The blatant acknowledgement that Lynch has been used as a political football is particularly striking give the GOP’s intense dislike of her predecessor. But perhaps more importantly, both the Eastern District of New York and the Department of Justice have played an outsized role in national security under Obama. By holding up Lynch’s nomination, Congress has left both the federal district and the DOJ rudderless.
Obama has relied on DOJ under Holder for guidance and backing amid several of the most contentious security controversies during his administration. Part of the hesitation in using a strike to take out Farekh was the fallout from a CIA drone strike in Yemen in 2011 that killed Anwar al-Awlaki, a U.S. citizen and cleric accused of being an al Qaeda operative. Holder defended the move, arguing in a letter to the Senate Judiciary Committee that the extrajudicial killing of an American citizen was a last resort, but permissible if he or she presented “an imminent threat of violent attack against the United States” and capture was “not feasible.”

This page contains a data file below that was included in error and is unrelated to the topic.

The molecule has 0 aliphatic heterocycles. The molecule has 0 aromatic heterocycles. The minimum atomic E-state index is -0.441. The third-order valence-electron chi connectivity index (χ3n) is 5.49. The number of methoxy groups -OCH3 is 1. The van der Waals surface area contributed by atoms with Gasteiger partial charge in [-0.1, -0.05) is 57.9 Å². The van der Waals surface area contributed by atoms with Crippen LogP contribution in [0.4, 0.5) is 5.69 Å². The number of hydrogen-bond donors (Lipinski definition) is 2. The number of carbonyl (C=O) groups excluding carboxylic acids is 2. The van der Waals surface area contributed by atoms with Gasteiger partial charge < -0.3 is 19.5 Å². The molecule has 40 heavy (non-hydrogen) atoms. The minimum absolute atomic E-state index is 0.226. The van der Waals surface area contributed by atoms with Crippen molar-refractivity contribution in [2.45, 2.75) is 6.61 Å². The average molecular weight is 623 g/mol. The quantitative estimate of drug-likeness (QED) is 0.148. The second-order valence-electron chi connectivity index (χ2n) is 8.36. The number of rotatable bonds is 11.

In her confirmation hearings, Lynch indicated she is likely to continue the robust national security role that Holder took on, even drawing fire from presidential contenders Sens. Ted Cruz, R-Texas, and Rand Paul, R-Kentucky, who rocketed into the spotlight with a filibuster over whether the government can use lethal force against an American citizen on American soil.
“With respect to an American citizen or anyone who seeks my opinion on joining ISIL or Al-Qaeda, my recommendation would be do not do it or you will face American justice,” Lynch told Sen. Lindsey Graham, R-South Carolina, in her January hearing. She said she was “comfortable” with the legal justification for lethal force against an American citizen, but added the Awlaki case illustrates the need to “use all of the tools available to combat this war.”
Graham told Defense One Wednesday, “I’m gonna vote for her … I think she would be a good attorney general on the terrorism front, so that’s one reason I want her in place.”